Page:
Last night, I looked around my recently de-clothed living room, at books scattered here and there, stacked and toppled, mixed within camera and art supplies, and thought “ananda help me, I don’t want to read any of this!” I wandered between bookshelves (and yes, although I live in a studio apartment, I currently have three standing bookshelves, and two that mimic built-ins, thanks to Kevin’s help) looking for something to read, briefly considered going back to reading about the history of collecting and museums, and finally my eyes landed on James Burke’s The Pinball Effect. The perfect mix of academic and popular writing to curl up with before sleep, tempered with fond memories of a television show I’d rearrange my schedule to watch
I opened the book, and having read pieces before, skipped the directions
We all live on the great, dynamic web of change. It links us to one another and, in some ways, to everything in the past. And in the way that each of us influences the course of events, it also links us to the future we are all busy making, every second. No matter how remote all these links may seem, over space and time, they are real. No person acts without causing change on the web. Each one of us has an effect, somewhere, somewhen. Everybody contributes to the process. In some way, anything we do makes history, because we are history. The web is the expression of our existence, and of all those who went before us, and all who will come after us.
Burke, James. The Pinball Effect. Back Bay Books, 1996; pp 3
This is Foucault, Nietzsche
It doesn’t matter where you begin a journey on the great web of change. There is no right place, and no event too humdrum to start from, because one of the fascinating things about the web is the way effects ripple across it. Any action, anywhere, can trigger a chain of events that crosses space and time, to end (perhaps) clear across the world. anything that happens on the web makes waves.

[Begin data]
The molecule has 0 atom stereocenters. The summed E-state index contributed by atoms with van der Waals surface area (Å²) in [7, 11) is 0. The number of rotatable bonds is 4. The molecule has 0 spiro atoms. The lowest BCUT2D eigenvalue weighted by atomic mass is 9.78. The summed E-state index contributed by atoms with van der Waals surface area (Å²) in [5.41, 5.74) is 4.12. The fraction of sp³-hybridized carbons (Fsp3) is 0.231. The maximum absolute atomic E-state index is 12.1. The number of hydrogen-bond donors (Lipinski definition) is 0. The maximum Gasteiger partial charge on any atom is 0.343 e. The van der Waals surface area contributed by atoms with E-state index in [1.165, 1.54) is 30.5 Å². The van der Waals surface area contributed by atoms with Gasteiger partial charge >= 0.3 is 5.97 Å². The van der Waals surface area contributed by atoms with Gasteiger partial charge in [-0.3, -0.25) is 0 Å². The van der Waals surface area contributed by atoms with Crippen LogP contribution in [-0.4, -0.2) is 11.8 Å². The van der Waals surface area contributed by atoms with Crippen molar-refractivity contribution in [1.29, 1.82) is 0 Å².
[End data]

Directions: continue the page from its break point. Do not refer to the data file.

Burke, James. The Pinball Effect. Back Bay Books, 1996; pp 7
…he’s talking about resonance. The web is the environment, the world, everything that we sense, and the effects rippling, that’s a prodding of the autopoietic system resonating out and in, affecting and changing the systems within the system.
On the one hand, this makes sense. I’ve loved Burke since being exposed to his television shows, I’m slowly collecting the books as I find them used. It’s a style of thinking I gravitate to and can appreciate, and it brings me great joy to see just how renaissance water gardens made the carburetor possible, and to know how bubblegum led to the flak jacket (just to name two examples of
trails genealogies he’s led us through). And it’s not like this is a new thought, that this is what his books and shows do. I’ve brought this in to class before as an example of a genealogy that’s accessible, easy to understand, and I’m sure I will again.
On the other hand, it’s almost disappointing to not even be able to sit and read something “for fun” without the academic brain kicking in. I want to ask if I’m cursed, will I ever be able to simply enjoy something for what it is, without analysing? Will I ever be able to sit down with a book and see it just as a book, something to escape with and enjoy for a few hours, or will I endlessly be thinking about how I can apply it in a teaching scenario, what it illustrates, how to utilize it for a class?
And the gripping hand points out that this connection, this seeing and feeling of the web, that is what energizes me, what I love, dare I say what I live for. To see the almost visible connections between science and fiction, affect and music, people. And it’s what I’ve been missing lately, those a-ha moments of connection and visibility.